Ms. Barnes: She has a “brilliant legal mind” and is “one of the most respected policy experts in America, will be serving as director of my Domestic Policy Council.” She will be “working hand-in-hand with my economic policy team to chart a course to economic recovery. An integral part of that course will be health care reform – and she will work closely with my Secretary of Health and Human Services on that issue.”

“As executive vice president for policy at the Center for American Progress, Melody directed a network of policy experts dedicated to finding solutions for struggling middle class families. She also served as chief counsel to the great Senator Ted Kennedy on the Senate Judiciary Committee, working on issues ranging from crime to immigration to bankruptcy, and fighting tirelessly to protect civil rights, women’s rights and religious freedom.”

Related: What Economic Blogs Are Saying

Auto Industry | 12:32 p.m. Question: What should be done about the auto industry?

Mr. Obama gets tough on Detroit and says he was “surprised” that the auto execs went to Washington last week without being better prepared.

“We can’t allow the auto industry to simply vanish,” he says, but “we can’t just write a blank check.” Nor, he said, can taxpayers be expected “to pony up more money to an auto industry that has been resistant to change.”

Then this: “I was surprised they didn’t have a better-thought-out proposal when they arrived in Congress.” He says Congress “did the right thing to say you guys need to come up with a better plan and come back.”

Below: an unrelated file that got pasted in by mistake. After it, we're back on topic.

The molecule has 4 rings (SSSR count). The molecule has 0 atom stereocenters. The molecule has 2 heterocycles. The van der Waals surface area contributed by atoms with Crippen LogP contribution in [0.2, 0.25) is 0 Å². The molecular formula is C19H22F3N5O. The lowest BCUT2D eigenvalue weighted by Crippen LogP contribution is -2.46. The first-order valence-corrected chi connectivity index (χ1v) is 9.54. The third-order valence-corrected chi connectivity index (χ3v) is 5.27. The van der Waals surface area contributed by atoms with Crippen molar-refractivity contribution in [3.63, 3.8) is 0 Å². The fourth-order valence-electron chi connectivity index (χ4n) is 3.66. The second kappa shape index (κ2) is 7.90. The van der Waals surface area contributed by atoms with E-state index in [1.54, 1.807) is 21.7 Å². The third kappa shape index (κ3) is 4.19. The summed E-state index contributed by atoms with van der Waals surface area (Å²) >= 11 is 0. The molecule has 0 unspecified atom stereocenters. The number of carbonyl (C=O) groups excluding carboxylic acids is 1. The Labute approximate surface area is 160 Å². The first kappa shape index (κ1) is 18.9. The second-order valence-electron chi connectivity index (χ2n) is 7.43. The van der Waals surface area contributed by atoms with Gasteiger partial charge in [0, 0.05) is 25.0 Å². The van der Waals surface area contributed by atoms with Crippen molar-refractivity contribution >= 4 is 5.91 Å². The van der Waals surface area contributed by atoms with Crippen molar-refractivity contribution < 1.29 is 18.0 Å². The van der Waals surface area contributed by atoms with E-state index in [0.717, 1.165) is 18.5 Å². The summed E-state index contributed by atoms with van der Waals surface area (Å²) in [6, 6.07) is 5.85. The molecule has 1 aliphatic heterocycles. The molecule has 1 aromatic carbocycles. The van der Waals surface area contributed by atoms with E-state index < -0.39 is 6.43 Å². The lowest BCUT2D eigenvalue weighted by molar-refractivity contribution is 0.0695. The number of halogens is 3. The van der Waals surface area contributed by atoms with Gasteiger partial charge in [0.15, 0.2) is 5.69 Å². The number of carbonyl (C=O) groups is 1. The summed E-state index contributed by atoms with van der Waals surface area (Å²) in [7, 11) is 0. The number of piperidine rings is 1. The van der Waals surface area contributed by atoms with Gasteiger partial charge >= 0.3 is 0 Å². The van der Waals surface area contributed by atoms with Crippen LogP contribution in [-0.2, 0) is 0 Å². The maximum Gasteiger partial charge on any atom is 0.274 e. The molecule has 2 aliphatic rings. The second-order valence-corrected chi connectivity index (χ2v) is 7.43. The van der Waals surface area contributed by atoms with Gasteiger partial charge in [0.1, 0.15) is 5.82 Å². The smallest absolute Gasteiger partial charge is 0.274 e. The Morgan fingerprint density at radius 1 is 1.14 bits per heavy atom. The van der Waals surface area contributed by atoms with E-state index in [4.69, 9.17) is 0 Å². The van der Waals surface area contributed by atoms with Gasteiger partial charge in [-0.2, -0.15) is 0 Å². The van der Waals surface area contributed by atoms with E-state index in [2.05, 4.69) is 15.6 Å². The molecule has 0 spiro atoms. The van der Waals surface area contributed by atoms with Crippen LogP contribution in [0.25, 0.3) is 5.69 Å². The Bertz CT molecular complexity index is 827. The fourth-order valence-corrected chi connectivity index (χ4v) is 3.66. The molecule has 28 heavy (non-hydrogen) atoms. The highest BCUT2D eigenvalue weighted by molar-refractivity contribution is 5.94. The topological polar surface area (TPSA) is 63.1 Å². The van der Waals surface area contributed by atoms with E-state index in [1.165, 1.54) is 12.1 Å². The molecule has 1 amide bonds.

But any additional money for the industry, he says, should assure a long-term sustainable auto industry and is not just “kicking the can down the road.”

Economic Approach | 12:27 p.m. Question: How will your approach to the economy differ from the “ad hoc” approach of the last year?

Mr. Obama says he wants to make sure that moving forward he is “clearly articulating” his end goals, what he is trying to achieve and that there is “clarity and transparency” to his plan. Markets have been confused about the overall direction of the economy, he says, and he wants to provide clarity.

Stimulus Package? | 12:25 p.m. Ah, now we’ve got sound. But he still declines to discuss the size of the stimulus package. He says there is a consensus “across the spectrum” that we need an economic stimulus package and that it’s big enough to give a “jolt” to the economy. He is vague about how to pay for it beyond “reforms” in Washington.

On to Questions | 12:19 p.m. In the question-and-answer period, the questions, alas, are inaudible. But Mr. Obama declines to put a price tag on his stimulus package. Apparently he was asked about the Bush tax cuts because Mr. Obama says he isn’t sure exactly how those tax cuts will be repealed.